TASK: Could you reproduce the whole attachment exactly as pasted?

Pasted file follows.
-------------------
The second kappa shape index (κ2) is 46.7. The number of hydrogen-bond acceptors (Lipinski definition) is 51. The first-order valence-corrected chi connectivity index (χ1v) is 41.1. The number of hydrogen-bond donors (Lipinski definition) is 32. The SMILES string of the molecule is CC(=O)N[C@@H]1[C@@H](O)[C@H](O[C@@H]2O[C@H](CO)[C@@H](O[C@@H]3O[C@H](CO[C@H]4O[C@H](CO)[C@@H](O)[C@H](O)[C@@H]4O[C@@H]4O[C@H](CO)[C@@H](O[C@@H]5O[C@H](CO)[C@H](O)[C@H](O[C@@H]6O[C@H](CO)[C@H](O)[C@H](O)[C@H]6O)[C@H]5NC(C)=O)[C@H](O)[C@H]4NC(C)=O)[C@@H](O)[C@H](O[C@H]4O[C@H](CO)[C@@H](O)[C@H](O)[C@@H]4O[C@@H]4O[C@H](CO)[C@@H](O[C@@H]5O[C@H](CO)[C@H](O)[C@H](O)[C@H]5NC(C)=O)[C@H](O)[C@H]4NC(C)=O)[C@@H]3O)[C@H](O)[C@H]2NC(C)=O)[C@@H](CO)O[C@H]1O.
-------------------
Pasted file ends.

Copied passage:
The second kappa shape index (κ2) is 46.7. The number of hydrogen-bond acceptors (Lipinski definition) is 51. The first-order valence-corrected chi connectivity index (χ1v) is 41.1. The number of hydrogen-bond donors (Lipinski definition) is 32. The SMILES string of the molecule is CC(=O)N[C@@H]1[C@@H](O)[C@H](O[C@@H]2O[C@H](CO)[C@@H](O[C@@H]3O[C@H](CO[C@H]4O[C@H](CO)[C@@H](O)[C@H](O)[C@@H]4O[C@@H]4O[C@H](CO)[C@@H](O[C@@H]5O[C@H](CO)[C@H](O)[C@H](O[C@@H]6O[C@H](CO)[C@H](O)[C@H](O)[C@H]6O)[C@H]5NC(C)=O)[C@H](O)[C@H]4NC(C)=O)[C@@H](O)[C@H](O[C@H]4O[C@H](CO)[C@@H](O)[C@H](O)[C@@H]4O[C@@H]4O[C@H](CO)[C@@H](O[C@@H]5O[C@H](CO)[C@H](O)[C@H](O)[C@H]5NC(C)=O)[C@H](O)[C@H]4NC(C)=O)[C@@H]3O)[C@H](O)[C@H]2NC(C)=O)[C@@H](CO)O[C@H]1O.